Is a whipped cream topping, no sugar, allowed on the whiskeyfied coffee?

          • Michael Fisher
            Posted June 18, 2019 at 7:42 pm | Permalink

            There are other ways of knowing 🙂

            When I worked in a bar at Butlin’s Holiday Camp in ’71 as a 17 yr old I was told the cream wouldn’t float without sugar in the coffee-whiskey/whisky mix & also you HAD to pour the cream over the back of a cold spoon so the cream slipped gently onto the surface without sinking. I heard the same tale in a few bar-work jobs in the ’70s & I was too trusting of experts back then to test this immutable Law.

            I think this sugar & spoon myth got a grip because a lot of ’70s British ‘hospitality’ was absolutely dire – cheap, bitter, pre-ground coffee out of a can & put through one of those paper filters with boiling water? Demerara sugar hides the crap coffee & thin cream [often UHT] that lasts forever or even Carnation out of a can was used & there’s not much fat in those.

            Use a warmed glass, a rich cafetière coffee & a heavy, real, unprocessed cream & it floats fine – the fat & bubbles I suppose. Very cold cream too thick to pour is best & just put it on top with a spoon like you would an ice cream.

            No spray cream from cans, an abomination, or you’ll not go to Heaven!

            • Michael Fisher
              Posted June 18, 2019 at 7:46 pm | Permalink

              PS – I believe the original south of Ireland recipe had sugar, perhaps a taste thing given how nearly everyone had tons of sugar in their mugs of tea back then. Guessing.

            • Posted June 18, 2019 at 7:47 pm | Permalink

              Gonna try what you described with Devonshire cream!

        • Mark R.
          Posted June 19, 2019 at 4:50 pm | Permalink

          Yeah, I like the sound of that- better than a Cape Cod.

  11. Tom Czarny
    Posted June 18, 2019 at 1:18 pm | Permalink

    Jerry mentioned yesterday in his lovely tribute that Grania led a lonely life in Cork, and today he said that she had not been in touch with her sisters for several years. This hurts my heart deeply. I hope she had some knowledge of the regard with which she was held on WEIT.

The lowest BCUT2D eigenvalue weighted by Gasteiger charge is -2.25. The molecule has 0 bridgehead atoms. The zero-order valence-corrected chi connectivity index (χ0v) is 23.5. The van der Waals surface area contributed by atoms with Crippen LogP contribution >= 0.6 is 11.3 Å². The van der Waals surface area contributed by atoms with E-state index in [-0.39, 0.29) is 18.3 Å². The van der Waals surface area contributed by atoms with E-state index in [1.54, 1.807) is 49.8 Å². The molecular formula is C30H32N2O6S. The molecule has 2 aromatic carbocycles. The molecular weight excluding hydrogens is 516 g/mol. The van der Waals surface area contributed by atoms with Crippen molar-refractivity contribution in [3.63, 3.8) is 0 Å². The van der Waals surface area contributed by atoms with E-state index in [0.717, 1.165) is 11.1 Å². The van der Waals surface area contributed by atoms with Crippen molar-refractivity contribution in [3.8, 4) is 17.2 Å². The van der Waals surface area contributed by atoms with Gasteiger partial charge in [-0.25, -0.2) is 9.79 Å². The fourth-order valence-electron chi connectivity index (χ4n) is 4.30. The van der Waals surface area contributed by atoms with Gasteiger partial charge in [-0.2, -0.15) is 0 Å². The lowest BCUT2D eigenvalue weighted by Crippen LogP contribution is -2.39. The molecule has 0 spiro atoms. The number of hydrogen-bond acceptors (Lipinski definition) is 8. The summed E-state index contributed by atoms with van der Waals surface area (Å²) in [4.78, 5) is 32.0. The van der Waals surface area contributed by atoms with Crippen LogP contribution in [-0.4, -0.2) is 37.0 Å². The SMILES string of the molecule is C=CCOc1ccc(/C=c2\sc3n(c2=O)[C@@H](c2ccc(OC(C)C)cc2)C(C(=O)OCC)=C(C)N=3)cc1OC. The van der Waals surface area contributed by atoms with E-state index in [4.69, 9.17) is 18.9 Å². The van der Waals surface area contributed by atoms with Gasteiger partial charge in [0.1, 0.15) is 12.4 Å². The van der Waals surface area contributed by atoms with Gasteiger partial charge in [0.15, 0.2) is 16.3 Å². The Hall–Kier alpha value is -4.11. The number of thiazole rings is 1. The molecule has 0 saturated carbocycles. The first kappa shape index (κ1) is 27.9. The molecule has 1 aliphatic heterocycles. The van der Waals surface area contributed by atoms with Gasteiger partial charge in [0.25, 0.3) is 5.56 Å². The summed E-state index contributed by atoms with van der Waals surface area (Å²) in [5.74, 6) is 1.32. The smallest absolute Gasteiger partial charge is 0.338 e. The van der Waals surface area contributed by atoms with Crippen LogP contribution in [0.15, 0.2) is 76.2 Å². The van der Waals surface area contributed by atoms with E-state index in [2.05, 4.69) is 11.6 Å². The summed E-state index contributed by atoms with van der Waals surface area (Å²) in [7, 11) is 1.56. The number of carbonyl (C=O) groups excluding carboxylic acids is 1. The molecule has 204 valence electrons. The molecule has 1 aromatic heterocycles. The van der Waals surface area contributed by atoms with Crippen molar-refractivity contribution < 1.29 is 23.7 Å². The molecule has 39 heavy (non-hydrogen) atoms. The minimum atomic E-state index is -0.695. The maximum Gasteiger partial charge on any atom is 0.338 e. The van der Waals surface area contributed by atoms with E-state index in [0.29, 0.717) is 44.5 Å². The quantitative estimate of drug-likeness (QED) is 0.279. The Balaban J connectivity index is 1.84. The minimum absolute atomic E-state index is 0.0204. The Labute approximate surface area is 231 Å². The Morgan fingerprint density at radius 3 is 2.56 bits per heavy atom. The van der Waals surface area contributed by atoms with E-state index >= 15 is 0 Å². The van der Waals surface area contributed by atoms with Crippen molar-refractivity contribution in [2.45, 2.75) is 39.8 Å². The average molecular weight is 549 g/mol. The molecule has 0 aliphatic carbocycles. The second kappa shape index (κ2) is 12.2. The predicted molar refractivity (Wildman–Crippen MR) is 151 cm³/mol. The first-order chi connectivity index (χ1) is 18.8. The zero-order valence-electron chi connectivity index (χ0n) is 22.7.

• rickflick
      Posted June 18, 2019 at 3:04 pm | Permalink

      It seems to me more often than you’d think, family relationships fail. I can think of many examples of disowning, failing to communicate, and angry emotional feuds that go on for years, among family members. Unfortunate but common. So, it doesn’t surprise me that Grania, or anyone we get to know and respect, have difficulty that way. But, as we know, she had other attachments and a great many admirers. Yes, I’m sure she had knowledge of the love for her that’s out here in the rest of the world.

      • infiniteimprobabilit
        Posted June 19, 2019 at 6:28 am | Permalink

        I wouldn’t read the circumstances into implying any discord between Grania and her sisters. Gisela’s FB post doesn’t imply that.

        Often family members living in different locations with different interests don’t find occasion to talk to each other regularly.


        • rickflick
          Posted June 19, 2019 at 2:44 pm | Permalink

          Your right. Not necessarily any discord – perhaps just a lapse. Discord is just what jumped to mind. We don’t know in this situation.

  12. BJ
    Posted June 18, 2019 at 4:42 pm | Permalink

    I had no idea Grania was a founder of AI. She was even cooler and more accomplished than I knew.

  13. zackoz
    Posted June 18, 2019 at 7:11 pm | Permalink

    Commiserations to Jerry for the loss of such a valued friend, and such an obviously admirable person. At such an early age too. And condolences to her family of course.

  14. Dominic
    Posted June 19, 2019 at 3:08 am | Permalink

    Still finding it hard to get my head around this…

    • Liz
      Posted June 19, 2019 at 9:13 am | Permalink


  15. Roo
    Posted June 19, 2019 at 9:15 am | Permalink

    Beautiful tribute.

  16. Posted June 19, 2019 at 10:06 am | Permalink

    Many thanks for all tribute details. She made a mark on many people’s lives, including mine.

    Not that it’s a Turing substitute, but thousands of her thoughts can be found within the WEIT chronicles. Brings another tear, but a slightly happier one.